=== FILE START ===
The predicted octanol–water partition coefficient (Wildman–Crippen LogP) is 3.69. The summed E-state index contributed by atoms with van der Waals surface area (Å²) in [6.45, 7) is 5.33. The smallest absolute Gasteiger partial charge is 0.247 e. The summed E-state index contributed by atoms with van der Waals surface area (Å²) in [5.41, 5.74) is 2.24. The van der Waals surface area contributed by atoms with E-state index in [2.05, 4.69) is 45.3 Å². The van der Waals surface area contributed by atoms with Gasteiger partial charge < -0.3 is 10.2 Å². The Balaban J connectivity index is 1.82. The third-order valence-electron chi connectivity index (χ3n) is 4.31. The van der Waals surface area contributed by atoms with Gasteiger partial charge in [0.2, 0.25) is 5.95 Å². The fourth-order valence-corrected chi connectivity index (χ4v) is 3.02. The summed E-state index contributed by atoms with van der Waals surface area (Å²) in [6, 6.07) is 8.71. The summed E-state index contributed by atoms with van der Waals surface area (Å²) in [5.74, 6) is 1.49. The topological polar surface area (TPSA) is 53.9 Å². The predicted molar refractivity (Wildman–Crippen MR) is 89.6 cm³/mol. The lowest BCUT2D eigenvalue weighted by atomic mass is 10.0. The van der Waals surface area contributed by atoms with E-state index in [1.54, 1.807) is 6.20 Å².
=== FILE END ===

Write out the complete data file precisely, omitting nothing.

The predicted octanol–water partition coefficient (Wildman–Crippen LogP) is 3.69. The summed E-state index contributed by atoms with van der Waals surface area (Å²) in [6.45, 7) is 5.33. The smallest absolute Gasteiger partial charge is 0.247 e. The summed E-state index contributed by atoms with van der Waals surface area (Å²) in [5.41, 5.74) is 2.24. The van der Waals surface area contributed by atoms with E-state index in [2.05, 4.69) is 45.3 Å². The van der Waals surface area contributed by atoms with Gasteiger partial charge < -0.3 is 10.2 Å². The Balaban J connectivity index is 1.82. The third-order valence-electron chi connectivity index (χ3n) is 4.31. The van der Waals surface area contributed by atoms with Gasteiger partial charge in [0.2, 0.25) is 5.95 Å². The fourth-order valence-corrected chi connectivity index (χ4v) is 3.02. The summed E-state index contributed by atoms with van der Waals surface area (Å²) in [6, 6.07) is 8.71. The summed E-state index contributed by atoms with van der Waals surface area (Å²) in [5.74, 6) is 1.49. The topological polar surface area (TPSA) is 53.9 Å². The predicted molar refractivity (Wildman–Crippen MR) is 89.6 cm³/mol. The lowest BCUT2D eigenvalue weighted by atomic mass is 10.0. The van der Waals surface area contributed by atoms with E-state index in [1.54, 1.807) is 6.20 Å².